Monday, December 19, 2011

Debussy -- "Voiles"

The discussion about the division of the octave into major thirds in Coltrane's "Giant Steps" got me thinking about other instances of this technique. There are four possible ways of dividing the octave symmetrically: two tritones, three major thirds, four minor thirds and six whole tones. "And a partridge in a pear tree" Right season, wrong song!

The great benefit of dividing the octave in these ways is to avoid traditional harmony, which seems to have been Coltrane's intention. I'm still thinking about that. But let's have a look at how someone else approached this. I'm thinking of "Voiles" from the Preludes, Bk 1 of Claude Debussy. Here is the piece:

It is so handy to have the score right there. As we can see right from the opening, Debussy is using the whole-tone scale:

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Here is the opening idea; whole tones in thirds descending from #III to bVI, then via an octave displacement to bV:

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Whole tone scales always look a bit odd because our notation is not designed for them. How you spell a note is pretty much arbitrary: F# and Gb are just the same in a whole tone scale. Soon after this opening Debussy introduces two other ideas. The three ideas then co-exist, on different layers:

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The top layer is the opening idea in thirds, but moved to the beginning of the measure. The second idea is the Bb bass note pedal which was introduced in measure 5 and the third idea is the rising augmented chords, originally presented in octaves only in measure 7. The example above is how they look together. The only triads possible in a whole tone scale are augmented ones. Now, what about that Bb pedal? Well, it is a whole tone away from the 'tonic', C. In the contrasting middle section of the piece the pedal stays on Bb and the key signature moves to five flats (Bb minor?). Debussy 'cadences' in the last three measures by finally dropping the Bb pedal which has been present throughout the piece, and by reiterating the movement D/F# to C/E several times, ending on C/E. This is somewhat analogous to the traditional technique of zoning in on the dominant by using an augmented sixth chord with the notes a semi-tone above and below the dominant. Here he zones in on C by stressing the notes a whole tone below--the Bb--and above--the D.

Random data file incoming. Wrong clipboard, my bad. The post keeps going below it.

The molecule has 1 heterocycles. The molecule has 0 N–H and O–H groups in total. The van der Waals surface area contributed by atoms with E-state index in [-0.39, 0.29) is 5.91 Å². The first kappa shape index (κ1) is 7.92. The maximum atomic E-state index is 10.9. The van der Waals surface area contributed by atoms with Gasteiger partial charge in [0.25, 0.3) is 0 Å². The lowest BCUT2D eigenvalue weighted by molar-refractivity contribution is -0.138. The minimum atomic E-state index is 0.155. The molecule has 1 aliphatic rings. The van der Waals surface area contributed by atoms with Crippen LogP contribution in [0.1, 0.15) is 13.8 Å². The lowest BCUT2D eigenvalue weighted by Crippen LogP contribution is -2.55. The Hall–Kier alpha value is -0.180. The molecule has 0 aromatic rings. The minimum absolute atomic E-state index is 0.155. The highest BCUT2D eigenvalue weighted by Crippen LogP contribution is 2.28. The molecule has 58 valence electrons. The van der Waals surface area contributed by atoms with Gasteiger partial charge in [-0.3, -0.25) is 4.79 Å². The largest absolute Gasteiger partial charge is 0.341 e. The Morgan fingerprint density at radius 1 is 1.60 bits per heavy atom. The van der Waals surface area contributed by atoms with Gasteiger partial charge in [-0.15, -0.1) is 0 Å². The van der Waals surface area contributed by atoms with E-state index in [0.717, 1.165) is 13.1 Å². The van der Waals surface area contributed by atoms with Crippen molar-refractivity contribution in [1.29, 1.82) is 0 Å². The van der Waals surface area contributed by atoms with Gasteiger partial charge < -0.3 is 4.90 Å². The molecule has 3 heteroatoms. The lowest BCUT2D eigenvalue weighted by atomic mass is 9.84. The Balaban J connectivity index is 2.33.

Successful piece, I think. It shows that you can structure a piece using a whole tone scale. The melody comes from whole tones (though in that middle section he uses the pentatonic scale as well), the harmonies come from the same scale and he creates a kind of 'modal' cadence at the end. But Debussy just did this once in a short piece and I think that we can conclude that the whole tone scale, by itself, is very limiting.

Now the octatonic, on the other hand... But that's a story for another day.


BB said...

A good brief comment, clearly put. BB

Bryan Townsend said...

Welcome to the Music Salon, BB.

I see you like succinct comments yourself.

Anonymous said...

Helpful commentary, though the middle section is better described as Eb minor pentatonic (not Bb minor, despite the key signature) and so the drone acts here are a kind of dominant pedal (that term used loosely in this non traditional tonal context)